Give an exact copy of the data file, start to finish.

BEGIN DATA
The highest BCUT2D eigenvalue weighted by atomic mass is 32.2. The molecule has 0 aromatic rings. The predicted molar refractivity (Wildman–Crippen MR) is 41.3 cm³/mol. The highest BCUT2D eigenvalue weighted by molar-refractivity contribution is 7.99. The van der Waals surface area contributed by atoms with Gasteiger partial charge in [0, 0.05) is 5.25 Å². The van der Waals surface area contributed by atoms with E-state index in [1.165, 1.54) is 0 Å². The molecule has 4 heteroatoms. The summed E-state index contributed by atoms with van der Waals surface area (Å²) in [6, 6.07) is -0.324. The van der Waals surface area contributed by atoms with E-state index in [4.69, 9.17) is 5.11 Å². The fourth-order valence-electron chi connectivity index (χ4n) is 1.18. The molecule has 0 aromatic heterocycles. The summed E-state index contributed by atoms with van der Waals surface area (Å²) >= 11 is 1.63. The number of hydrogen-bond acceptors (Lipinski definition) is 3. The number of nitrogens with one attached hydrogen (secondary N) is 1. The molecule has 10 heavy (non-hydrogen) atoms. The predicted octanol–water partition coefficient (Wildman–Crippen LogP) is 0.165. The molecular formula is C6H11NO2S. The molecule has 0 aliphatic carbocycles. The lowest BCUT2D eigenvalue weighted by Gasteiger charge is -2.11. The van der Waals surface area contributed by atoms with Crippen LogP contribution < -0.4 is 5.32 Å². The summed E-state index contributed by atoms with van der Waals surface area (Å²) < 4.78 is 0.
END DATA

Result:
The highest BCUT2D eigenvalue weighted by atomic mass is 32.2. The molecule has 0 aromatic rings. The predicted molar refractivity (Wildman–Crippen MR) is 41.3 cm³/mol. The highest BCUT2D eigenvalue weighted by molar-refractivity contribution is 7.99. The van der Waals surface area contributed by atoms with Gasteiger partial charge in [0, 0.05) is 5.25 Å². The van der Waals surface area contributed by atoms with E-state index in [1.165, 1.54) is 0 Å². The molecule has 4 heteroatoms. The summed E-state index contributed by atoms with van der Waals surface area (Å²) in [6, 6.07) is -0.324. The van der Waals surface area contributed by atoms with E-state index in [4.69, 9.17) is 5.11 Å². The fourth-order valence-electron chi connectivity index (χ4n) is 1.18. The molecule has 0 aromatic heterocycles. The summed E-state index contributed by atoms with van der Waals surface area (Å²) >= 11 is 1.63. The number of hydrogen-bond acceptors (Lipinski definition) is 3. The number of nitrogens with one attached hydrogen (secondary N) is 1. The molecule has 10 heavy (non-hydrogen) atoms. The predicted octanol–water partition coefficient (Wildman–Crippen LogP) is 0.165. The molecular formula is C6H11NO2S. The molecule has 0 aliphatic carbocycles. The lowest BCUT2D eigenvalue weighted by Gasteiger charge is -2.11. The van der Waals surface area contributed by atoms with Crippen LogP contribution < -0.4 is 5.32 Å². The summed E-state index contributed by atoms with van der Waals surface area (Å²) < 4.78 is 0.